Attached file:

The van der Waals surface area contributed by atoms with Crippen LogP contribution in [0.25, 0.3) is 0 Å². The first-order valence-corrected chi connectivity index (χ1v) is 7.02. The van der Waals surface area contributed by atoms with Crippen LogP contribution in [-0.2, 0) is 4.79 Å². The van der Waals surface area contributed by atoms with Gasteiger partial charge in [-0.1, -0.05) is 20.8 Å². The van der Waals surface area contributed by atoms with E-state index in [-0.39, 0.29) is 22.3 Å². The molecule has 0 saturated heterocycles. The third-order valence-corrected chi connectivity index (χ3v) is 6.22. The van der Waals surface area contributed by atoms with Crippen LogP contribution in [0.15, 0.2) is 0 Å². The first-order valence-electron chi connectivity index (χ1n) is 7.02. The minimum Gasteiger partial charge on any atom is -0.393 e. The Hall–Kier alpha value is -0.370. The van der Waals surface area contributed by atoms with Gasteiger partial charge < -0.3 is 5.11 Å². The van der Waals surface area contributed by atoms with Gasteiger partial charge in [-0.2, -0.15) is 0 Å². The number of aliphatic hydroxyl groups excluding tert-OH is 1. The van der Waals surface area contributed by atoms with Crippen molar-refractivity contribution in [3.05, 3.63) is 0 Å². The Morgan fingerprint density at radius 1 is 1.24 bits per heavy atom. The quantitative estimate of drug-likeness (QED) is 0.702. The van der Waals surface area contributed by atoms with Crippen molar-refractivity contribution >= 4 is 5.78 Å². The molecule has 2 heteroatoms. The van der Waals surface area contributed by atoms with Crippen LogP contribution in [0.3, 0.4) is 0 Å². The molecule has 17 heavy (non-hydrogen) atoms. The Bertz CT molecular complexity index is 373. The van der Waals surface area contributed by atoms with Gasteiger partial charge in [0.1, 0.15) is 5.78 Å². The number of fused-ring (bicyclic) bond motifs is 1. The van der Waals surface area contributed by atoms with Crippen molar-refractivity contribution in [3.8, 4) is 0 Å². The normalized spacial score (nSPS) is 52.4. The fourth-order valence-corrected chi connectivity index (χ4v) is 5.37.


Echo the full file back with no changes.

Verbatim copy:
The van der Waals surface area contributed by atoms with Crippen LogP contribution in [0.25, 0.3) is 0 Å². The first-order valence-corrected chi connectivity index (χ1v) is 7.02. The van der Waals surface area contributed by atoms with Crippen LogP contribution in [-0.2, 0) is 4.79 Å². The van der Waals surface area contributed by atoms with Gasteiger partial charge in [-0.1, -0.05) is 20.8 Å². The van der Waals surface area contributed by atoms with E-state index in [-0.39, 0.29) is 22.3 Å². The molecule has 0 saturated heterocycles. The third-order valence-corrected chi connectivity index (χ3v) is 6.22. The van der Waals surface area contributed by atoms with Crippen LogP contribution in [0.15, 0.2) is 0 Å². The first-order valence-electron chi connectivity index (χ1n) is 7.02. The minimum Gasteiger partial charge on any atom is -0.393 e. The Hall–Kier alpha value is -0.370. The van der Waals surface area contributed by atoms with Gasteiger partial charge < -0.3 is 5.11 Å². The van der Waals surface area contributed by atoms with Gasteiger partial charge in [-0.2, -0.15) is 0 Å². The number of aliphatic hydroxyl groups excluding tert-OH is 1. The van der Waals surface area contributed by atoms with Crippen molar-refractivity contribution in [3.05, 3.63) is 0 Å². The Morgan fingerprint density at radius 1 is 1.24 bits per heavy atom. The quantitative estimate of drug-likeness (QED) is 0.702. The van der Waals surface area contributed by atoms with Crippen molar-refractivity contribution >= 4 is 5.78 Å². The molecule has 2 heteroatoms. The van der Waals surface area contributed by atoms with Crippen LogP contribution in [0.3, 0.4) is 0 Å². The molecule has 17 heavy (non-hydrogen) atoms. The Bertz CT molecular complexity index is 373. The van der Waals surface area contributed by atoms with Gasteiger partial charge in [0.1, 0.15) is 5.78 Å². The number of fused-ring (bicyclic) bond motifs is 1. The van der Waals surface area contributed by atoms with Crippen molar-refractivity contribution in [3.8, 4) is 0 Å². The normalized spacial score (nSPS) is 52.4. The fourth-order valence-corrected chi connectivity index (χ4v) is 5.37.